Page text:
|August 10-11||UNC Social Work’s Jordan Institute for Families virtually hosts a two-day conference entitled “Addressing Suspensions and Expulsions in Early Childhood: A Collective Approach Towards Equity and Justice,” in collaboration with the National Black Child Development Institute, Educational Equity Institute and Appalachian Sustainable Agriculture project. Ahead of the 2020-2021 school year, conference attendees confronted the reality that not only are approximately 250 preschoolers estimated to be suspended or expelled (nationally) each day, but Black children are nearly two times more likely to be removed from their programs. Among solutions brought to the table were fair compensation for providers, more robust data collection (private programs are currently not required to provide expulsion data) and improved licensing standards to keep educator to child ratios down.|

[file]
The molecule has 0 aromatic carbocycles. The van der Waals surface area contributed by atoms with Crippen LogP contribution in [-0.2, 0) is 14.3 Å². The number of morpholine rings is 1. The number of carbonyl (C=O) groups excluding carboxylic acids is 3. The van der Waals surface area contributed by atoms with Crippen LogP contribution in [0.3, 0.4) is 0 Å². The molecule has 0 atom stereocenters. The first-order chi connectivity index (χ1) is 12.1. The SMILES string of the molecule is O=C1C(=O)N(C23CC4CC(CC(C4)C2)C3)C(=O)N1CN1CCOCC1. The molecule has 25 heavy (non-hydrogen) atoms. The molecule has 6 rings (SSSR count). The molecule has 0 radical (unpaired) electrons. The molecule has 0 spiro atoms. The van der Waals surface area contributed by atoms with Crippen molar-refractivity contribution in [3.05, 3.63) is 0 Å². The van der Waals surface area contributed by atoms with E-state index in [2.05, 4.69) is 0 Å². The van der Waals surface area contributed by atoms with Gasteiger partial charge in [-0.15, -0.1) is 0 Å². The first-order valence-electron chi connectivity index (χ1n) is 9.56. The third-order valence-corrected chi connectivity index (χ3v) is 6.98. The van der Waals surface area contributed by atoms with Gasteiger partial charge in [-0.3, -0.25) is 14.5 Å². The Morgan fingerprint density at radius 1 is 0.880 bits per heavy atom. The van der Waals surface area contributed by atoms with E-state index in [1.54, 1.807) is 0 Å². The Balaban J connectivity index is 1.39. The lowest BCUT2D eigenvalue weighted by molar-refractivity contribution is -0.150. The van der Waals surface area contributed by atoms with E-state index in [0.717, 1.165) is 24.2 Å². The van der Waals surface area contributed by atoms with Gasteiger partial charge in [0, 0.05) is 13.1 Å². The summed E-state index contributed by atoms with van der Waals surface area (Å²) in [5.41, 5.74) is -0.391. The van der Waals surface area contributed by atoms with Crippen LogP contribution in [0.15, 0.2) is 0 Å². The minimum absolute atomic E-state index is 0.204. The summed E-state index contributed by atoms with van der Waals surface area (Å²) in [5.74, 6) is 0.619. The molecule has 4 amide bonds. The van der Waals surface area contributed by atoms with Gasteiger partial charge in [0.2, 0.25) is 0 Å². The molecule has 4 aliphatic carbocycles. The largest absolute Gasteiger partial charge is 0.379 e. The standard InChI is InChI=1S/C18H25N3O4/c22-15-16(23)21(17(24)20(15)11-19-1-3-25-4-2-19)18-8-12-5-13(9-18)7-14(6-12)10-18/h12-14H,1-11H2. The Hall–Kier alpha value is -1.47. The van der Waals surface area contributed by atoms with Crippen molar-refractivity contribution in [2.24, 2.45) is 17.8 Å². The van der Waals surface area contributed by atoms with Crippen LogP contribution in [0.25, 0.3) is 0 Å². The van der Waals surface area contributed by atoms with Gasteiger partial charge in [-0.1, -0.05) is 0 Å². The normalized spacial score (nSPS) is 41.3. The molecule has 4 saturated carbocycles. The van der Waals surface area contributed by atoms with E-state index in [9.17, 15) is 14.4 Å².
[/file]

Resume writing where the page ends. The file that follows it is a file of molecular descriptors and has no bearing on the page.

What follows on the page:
|Week of August 17||North Carolina school year begins, with all school districts operating under either a reduced in-person schedule or entirely virtual learning.|
|August 20||North Carolina Early Education Coalition publishes policy brief, titled “North Carolina’s Child Care Crisis During COVID-19.” The brief calls on state policymakers to provide funding to a child care system “on the verge of collapse.” The most pressing priorities included continuing bonus/hazard payments for child care teachers and staff (funding ran out in May), expanding child health care consultation and technical assistance, offering emergency subsidy assistance to families on the subsidy waiting list and a second round of operating grants for child care programs.|